Discussion in 'Networking, Telephony & Internet' started by Akh-Horus, Dec 21, 2016.
scips - ring your ISP, mate. nothing happening tomorrow.
i'm trying to get his order case managed so he doesn't have to keep calling.. someone should be giving him a call today
I'm not from the activations area, but I wonder if it would be worth cancelling the order and a raising a new one. without the unjustified accelerated lead time time time.
Thanks, Captain Obvious. But I have seen a CVC maxed out for 16hrs straight thanks to iiNet fuck-ups, so it can happen - but usually only on weekends or public holidays.
maybe... anyone hanging off this one is going to be having a pretty lousy experience most of the time. that's not an error, that's the ISP cheaping out on bandwidth.
Click to view full size!
I got an email from iiNet today telling me that the NBN is coming to my area. I replied "So's Christmas"
I did still click on the 'call me when it's ready' button in the email....
Looks about right
looks tragic to me in terms of end user experience. huge clipping going on.
I take it that the peak periods in the graph is where CVC utilisation nears 100% and this coincides with when most people are online and speeds are slowest. If my reading of the graph is right that's no different from what I get now with ADSL2.
for half of every 24 hour period? get a better provider, dude. that shit's not right.
I can accept some peak hour slowdowns but the degree of packet loss from bursting above PIR in those graphs would amount to about 50% throughput deterioration for the users, for many hours.
think of fortnight-before-christmas shopping centre crush being the normal experience. or rush hour on the freeway being there all the time.
nobody designs consumer grade networks to deliver 100% during peak periods, for the simple reasons that consumers won't pay for it, and it's not necessary. but I deliberately selected that example of a black hole experience.
Would the same problem occur with FTTP? I'm guessing it could still occur but the drop off at peak congestion times wouldn't be as noticeable.
It would be exactly the same. The bottleneck is in exactly the same place
True but with FTTP everyone would have the same solid speed regardless of distance from the node so the drop off at peak congestion times probably wouldn't be as noticeable. If you are on a 100/40 plan and are getting close to 100/40 a drop of 40% at peak times wouldn't annoy you as much as a drop of 40% when you are 2 km from the pillar on FTTN!
that is an incorrect assumption. Quadbox is quite correct.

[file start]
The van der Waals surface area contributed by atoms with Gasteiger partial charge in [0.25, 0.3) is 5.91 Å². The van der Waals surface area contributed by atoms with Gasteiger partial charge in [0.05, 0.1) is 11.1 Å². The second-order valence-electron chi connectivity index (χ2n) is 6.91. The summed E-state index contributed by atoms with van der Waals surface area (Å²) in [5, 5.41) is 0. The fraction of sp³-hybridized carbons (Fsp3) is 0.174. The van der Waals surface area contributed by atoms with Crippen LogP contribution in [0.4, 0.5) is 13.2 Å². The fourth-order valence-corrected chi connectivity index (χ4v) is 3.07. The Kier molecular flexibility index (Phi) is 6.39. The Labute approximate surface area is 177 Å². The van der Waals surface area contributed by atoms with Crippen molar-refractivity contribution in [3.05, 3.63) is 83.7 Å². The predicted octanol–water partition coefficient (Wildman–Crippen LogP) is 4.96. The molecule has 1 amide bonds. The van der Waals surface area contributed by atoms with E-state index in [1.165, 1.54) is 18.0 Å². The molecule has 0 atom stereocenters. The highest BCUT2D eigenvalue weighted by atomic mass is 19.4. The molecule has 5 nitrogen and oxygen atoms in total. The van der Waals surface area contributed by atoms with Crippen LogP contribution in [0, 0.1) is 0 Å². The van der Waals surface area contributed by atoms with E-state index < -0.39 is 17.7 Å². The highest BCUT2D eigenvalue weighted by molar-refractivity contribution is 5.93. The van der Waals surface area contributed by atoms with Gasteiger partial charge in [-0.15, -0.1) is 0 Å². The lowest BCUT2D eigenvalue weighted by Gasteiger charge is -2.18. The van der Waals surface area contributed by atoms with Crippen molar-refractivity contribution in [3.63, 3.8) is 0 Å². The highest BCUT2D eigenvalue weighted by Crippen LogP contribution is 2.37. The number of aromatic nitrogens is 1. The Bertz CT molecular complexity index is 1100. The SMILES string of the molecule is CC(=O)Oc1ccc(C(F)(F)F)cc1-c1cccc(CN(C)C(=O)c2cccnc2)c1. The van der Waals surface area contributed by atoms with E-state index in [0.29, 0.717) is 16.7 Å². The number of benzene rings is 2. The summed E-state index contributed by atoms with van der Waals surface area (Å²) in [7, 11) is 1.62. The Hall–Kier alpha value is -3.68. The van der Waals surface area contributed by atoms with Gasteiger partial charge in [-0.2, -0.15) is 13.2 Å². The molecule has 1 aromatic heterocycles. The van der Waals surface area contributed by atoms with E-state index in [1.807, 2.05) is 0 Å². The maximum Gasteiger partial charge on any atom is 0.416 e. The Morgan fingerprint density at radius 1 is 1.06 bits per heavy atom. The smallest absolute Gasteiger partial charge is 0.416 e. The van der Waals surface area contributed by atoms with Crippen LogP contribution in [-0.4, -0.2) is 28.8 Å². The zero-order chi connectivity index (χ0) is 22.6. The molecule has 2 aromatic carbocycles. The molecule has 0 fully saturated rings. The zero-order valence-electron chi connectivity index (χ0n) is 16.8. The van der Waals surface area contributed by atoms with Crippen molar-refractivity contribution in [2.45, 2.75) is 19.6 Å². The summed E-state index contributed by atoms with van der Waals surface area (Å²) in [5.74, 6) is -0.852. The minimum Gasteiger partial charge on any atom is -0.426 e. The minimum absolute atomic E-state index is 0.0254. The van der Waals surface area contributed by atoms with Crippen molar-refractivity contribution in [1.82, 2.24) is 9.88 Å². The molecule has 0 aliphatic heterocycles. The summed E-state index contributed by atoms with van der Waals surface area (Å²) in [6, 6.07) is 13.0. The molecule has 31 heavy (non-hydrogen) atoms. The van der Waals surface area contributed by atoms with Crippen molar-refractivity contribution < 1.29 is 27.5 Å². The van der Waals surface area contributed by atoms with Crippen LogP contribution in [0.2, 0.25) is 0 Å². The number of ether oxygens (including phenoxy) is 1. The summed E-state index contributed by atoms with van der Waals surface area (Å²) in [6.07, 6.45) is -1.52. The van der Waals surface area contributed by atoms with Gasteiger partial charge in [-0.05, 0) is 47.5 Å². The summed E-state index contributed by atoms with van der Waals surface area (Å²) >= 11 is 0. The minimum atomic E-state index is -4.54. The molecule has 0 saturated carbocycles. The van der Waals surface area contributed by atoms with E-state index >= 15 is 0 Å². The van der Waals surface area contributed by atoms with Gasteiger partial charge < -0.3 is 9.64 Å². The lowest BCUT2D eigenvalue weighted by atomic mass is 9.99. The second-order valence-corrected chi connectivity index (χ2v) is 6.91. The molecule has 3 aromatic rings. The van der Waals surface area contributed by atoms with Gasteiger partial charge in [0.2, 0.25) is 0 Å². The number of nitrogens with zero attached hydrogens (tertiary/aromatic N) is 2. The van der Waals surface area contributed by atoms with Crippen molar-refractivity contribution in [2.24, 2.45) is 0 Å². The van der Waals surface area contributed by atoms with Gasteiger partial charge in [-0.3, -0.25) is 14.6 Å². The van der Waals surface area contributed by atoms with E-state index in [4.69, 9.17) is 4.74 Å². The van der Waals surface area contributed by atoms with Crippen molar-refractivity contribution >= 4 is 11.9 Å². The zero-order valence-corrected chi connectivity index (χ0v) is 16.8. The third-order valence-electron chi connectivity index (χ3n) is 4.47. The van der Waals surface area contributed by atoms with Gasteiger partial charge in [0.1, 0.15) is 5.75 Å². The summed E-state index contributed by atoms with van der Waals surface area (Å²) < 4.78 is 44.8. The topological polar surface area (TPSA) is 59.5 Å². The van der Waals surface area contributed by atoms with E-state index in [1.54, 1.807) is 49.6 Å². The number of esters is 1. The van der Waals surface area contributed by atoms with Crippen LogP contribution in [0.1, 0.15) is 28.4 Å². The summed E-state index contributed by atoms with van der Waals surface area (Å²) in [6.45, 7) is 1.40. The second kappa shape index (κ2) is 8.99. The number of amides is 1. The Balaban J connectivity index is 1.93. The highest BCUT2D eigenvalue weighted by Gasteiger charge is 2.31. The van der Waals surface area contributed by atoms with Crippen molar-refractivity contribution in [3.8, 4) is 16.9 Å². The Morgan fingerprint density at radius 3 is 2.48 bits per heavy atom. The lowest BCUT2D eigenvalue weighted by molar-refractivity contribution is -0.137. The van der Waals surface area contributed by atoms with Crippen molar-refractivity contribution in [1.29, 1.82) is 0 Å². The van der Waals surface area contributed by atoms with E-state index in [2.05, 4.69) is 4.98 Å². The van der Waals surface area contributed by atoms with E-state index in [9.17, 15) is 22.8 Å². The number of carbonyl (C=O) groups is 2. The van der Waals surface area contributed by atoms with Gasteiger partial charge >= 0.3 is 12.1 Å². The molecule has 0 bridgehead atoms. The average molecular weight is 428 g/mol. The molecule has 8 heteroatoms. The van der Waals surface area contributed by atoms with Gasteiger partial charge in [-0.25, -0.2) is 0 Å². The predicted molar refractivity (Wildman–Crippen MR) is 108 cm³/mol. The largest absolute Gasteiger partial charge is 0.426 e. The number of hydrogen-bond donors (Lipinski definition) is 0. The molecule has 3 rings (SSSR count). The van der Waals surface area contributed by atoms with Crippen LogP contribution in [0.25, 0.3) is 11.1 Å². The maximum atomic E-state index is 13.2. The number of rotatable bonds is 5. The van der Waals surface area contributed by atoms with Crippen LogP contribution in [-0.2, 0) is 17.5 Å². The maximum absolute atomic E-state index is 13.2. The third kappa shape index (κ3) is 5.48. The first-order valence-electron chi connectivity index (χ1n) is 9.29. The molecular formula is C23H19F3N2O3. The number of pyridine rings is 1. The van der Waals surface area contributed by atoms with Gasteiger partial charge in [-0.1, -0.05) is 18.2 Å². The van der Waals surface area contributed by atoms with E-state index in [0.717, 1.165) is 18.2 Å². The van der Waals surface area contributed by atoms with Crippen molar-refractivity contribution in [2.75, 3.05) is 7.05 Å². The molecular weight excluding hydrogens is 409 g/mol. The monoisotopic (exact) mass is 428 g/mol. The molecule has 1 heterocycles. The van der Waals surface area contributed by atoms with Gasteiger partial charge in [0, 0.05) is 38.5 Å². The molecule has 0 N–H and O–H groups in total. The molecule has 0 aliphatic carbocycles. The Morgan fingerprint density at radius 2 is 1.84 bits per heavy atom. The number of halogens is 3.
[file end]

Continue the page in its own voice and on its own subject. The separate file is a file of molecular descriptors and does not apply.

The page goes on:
if the upstream bandwidth becomes the primary restriction to your throughput then it is not relevant how fast your local access link can go. your total bandwidth is not a function of the peak speed you can access. it's a function of the bottleneck only. in fact, if your local access link speed is lower, then congestion based variations in throughput are *less* apparent!
it doesn't matter if you have a Ferrari or a Camry, or whether your driveway is paved or gravel. if the highway is congested then your experience is crap regardless.
So the 'solution' is for the ISP to buy more CVC, put up its prices to cover the extra cost and watch customers move to other cheaper ISPs because they see them as better value. To get around that the government could mandate a minimum mandatory CVC to customer base ratio for all ISPs but that is unlikely to happen because we have a free enterprise market based economy rather than a socialist one.
Sounds about right. (sorry, couldn't resist )
Welcome to the bottom dollar, population: most of Australia.
yep, precisely the same as every other industry does when its costs go up. that's how it works.
and then complain about the crap service, be told it's congestion, and then sadly realise you get what you pay for, that paying less for a rubbish experience isn't worth it, and move back.
it might take a while, but the sooner everyone realises that prices are going to go up, the better for all concerned. this is a "build your bridge" moment. everyone wants access to a shiny new high performance network with potential far in advance of what we have been complaining is not adequate for years. if we think that's going to somehow magically be available for the same price then there's a case of mass delusion going on.
you are correct. it's not going to happen. government shouldn't try to mandate every factor potentially affecting our lives, and stick to ensuring we have choice.
Mass delusion propagated by pro-NBN proponents (especially in the early years) and the government(s)
A few of us actually read the NBN business plan and knew this was going to happen (including Malcolm Turnbull himself back when he was in the opposition !!)
I didn't bother to read it at the time, and still haven't. common sense alone should dictate that tens of billions of dollars of new network equipment versus gear that's nearly old enough to vote in some cases would result in a considerable jump in depreciation driven costs.